My design is of an aircraft named LA-95, which is constructed from an alloy of Lithium and Aluminum and has a double turbo fan system, along with Pratt and Whitney F119 engine network. Below mentioned, in detail are some of the changes designed which are developed differently from other jet engines to enable faster means of travel.
Compression Chamber :-
In most passenger aircraft the turbojet is an air breathing jet engine, usually used in aircraft. It consists of a gas turbine with a propelling nozzle. The gas turbine has an air inlet, a compressor, a combustion chamber, and a turbine (that drives the compressor). The compressed air from the compressor is heated by the fuel in the combustion chamber and then allowed to expand through the turbine with a propelling nozzle. However, in my design LA-95, the compression chamber is going to be larger than in the average engines. This will cause the turbines to rotate at a much higher speed adding more energy to the airflow, in a specific area. The pressure ratio will be around 8:1. In most of the jets of modern era, there are two separately rotating parts. However, LA-95 consists of four parts for aerodynamic improvements, incorporating variable blade angles for entry guide vanes and bleeding air from the compressor.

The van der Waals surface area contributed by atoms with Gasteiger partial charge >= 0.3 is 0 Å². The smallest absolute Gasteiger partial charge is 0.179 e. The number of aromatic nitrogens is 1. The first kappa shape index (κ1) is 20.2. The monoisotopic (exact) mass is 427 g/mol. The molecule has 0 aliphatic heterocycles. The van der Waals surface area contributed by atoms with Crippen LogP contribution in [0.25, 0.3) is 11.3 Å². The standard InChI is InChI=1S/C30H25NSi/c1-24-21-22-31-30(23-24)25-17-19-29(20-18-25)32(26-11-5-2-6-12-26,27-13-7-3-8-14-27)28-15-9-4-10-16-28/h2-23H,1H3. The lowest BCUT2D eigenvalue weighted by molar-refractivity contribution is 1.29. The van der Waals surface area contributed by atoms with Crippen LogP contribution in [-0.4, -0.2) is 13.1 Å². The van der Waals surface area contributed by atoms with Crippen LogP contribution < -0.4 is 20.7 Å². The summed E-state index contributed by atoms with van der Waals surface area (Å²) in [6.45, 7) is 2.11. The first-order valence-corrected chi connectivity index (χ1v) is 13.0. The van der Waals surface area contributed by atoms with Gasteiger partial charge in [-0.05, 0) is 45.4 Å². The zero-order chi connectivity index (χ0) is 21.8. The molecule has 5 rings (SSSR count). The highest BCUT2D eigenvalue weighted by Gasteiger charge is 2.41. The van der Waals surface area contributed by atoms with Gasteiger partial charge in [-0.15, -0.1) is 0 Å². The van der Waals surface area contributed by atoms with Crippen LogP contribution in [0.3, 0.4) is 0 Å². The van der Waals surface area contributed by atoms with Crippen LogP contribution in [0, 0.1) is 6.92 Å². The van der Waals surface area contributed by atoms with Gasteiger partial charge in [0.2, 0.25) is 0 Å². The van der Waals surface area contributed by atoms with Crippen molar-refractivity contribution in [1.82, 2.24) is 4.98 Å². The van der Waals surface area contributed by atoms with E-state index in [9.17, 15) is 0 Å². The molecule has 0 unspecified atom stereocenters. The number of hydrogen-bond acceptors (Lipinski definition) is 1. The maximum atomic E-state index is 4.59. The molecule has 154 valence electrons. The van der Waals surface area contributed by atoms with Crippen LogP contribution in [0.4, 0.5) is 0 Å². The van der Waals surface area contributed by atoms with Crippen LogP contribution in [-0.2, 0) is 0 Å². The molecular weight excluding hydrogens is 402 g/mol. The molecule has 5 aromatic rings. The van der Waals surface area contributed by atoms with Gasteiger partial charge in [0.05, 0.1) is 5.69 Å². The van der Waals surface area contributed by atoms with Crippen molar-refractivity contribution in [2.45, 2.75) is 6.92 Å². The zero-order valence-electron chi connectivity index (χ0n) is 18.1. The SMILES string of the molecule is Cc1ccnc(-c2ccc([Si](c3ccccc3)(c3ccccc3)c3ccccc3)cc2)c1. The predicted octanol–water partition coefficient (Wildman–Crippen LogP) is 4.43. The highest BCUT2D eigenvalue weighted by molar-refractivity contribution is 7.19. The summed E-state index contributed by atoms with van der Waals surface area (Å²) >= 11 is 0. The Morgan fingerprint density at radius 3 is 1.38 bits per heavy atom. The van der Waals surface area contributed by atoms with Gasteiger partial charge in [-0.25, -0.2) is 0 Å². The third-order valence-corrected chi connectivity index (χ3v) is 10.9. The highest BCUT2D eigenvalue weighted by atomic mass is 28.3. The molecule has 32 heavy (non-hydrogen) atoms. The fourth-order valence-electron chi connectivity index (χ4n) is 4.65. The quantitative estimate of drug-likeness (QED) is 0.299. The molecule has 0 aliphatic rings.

Combustion Chamber :-
Before discussing the combustion chamber in LA-95, let’s first take the piston engine into consideration. In a piston engine the burning gases are confined to a small volume and, as the fuel burns, the pressure increases. In my design of the aircraft the air and fuel mixture burn in the combustor and pass through to the turbine in a continuous flowing process with no pressure build-up. Instead there is a small pressure loss in the combustor. The fuel-air mixture can only burn in slow moving air so an area of reverse flow is maintained by the fuel nozzles for the approximately stoichiometric burning in the primary zone. Further compressor air is introduced which completes the combustion process and reduces the temperature of the combustion products to a level which the turbine can accept.
Since, the combustion chamber and the compression chamber have a larger area, so it’s an innovative thought to use the thrust mechanism used in Air Force jets. The thrust-to-weight ratio and wing loading are the two most important parameters in determining the performance of an aircraft. For example, the thrust-to-weight ratio of a combat aircraft is a good indicator of the maneuverability of the aircraft. The thrust-to-weight ratio varies continually during a flight. Thrust varies with throttle setting, airspeed, altitude and air temperature. Weight varies with fuel burn and changes of payload. For aircraft, the quoted thrust-to-weight ratio is often the maximum static thrust at sea-level divided by the maximum takeoff weight. In cruising flight, the thrust-to-weight ratio of an aircraft is the inverse of the lift-to-drag ratio because thrust is the inverse of drag, and weight is the inverse of lift